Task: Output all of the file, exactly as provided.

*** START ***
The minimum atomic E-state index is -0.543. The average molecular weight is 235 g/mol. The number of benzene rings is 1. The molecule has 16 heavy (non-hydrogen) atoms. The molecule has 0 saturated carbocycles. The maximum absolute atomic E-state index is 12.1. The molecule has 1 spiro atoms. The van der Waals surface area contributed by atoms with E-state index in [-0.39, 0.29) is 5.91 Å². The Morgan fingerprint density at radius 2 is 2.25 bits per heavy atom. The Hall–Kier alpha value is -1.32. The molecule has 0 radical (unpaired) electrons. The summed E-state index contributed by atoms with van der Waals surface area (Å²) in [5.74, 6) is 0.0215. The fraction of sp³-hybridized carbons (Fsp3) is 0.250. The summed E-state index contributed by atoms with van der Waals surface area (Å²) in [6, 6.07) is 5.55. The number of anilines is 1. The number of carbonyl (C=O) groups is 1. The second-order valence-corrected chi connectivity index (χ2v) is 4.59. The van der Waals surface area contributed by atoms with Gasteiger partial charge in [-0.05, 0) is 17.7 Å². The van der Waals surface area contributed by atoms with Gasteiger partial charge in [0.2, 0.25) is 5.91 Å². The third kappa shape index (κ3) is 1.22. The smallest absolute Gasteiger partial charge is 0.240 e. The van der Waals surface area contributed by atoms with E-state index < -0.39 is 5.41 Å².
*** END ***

The minimum atomic E-state index is -0.543. The average molecular weight is 235 g/mol. The number of benzene rings is 1. The molecule has 16 heavy (non-hydrogen) atoms. The molecule has 0 saturated carbocycles. The maximum absolute atomic E-state index is 12.1. The molecule has 1 spiro atoms. The van der Waals surface area contributed by atoms with E-state index in [-0.39, 0.29) is 5.91 Å². The Morgan fingerprint density at radius 2 is 2.25 bits per heavy atom. The Hall–Kier alpha value is -1.32. The molecule has 0 radical (unpaired) electrons. The summed E-state index contributed by atoms with van der Waals surface area (Å²) in [5.74, 6) is 0.0215. The fraction of sp³-hybridized carbons (Fsp3) is 0.250. The summed E-state index contributed by atoms with van der Waals surface area (Å²) in [6, 6.07) is 5.55. The number of anilines is 1. The number of carbonyl (C=O) groups is 1. The second-order valence-corrected chi connectivity index (χ2v) is 4.59. The van der Waals surface area contributed by atoms with Gasteiger partial charge in [-0.05, 0) is 17.7 Å². The van der Waals surface area contributed by atoms with Gasteiger partial charge in [0.2, 0.25) is 5.91 Å². The third kappa shape index (κ3) is 1.22. The smallest absolute Gasteiger partial charge is 0.240 e. The van der Waals surface area contributed by atoms with E-state index < -0.39 is 5.41 Å².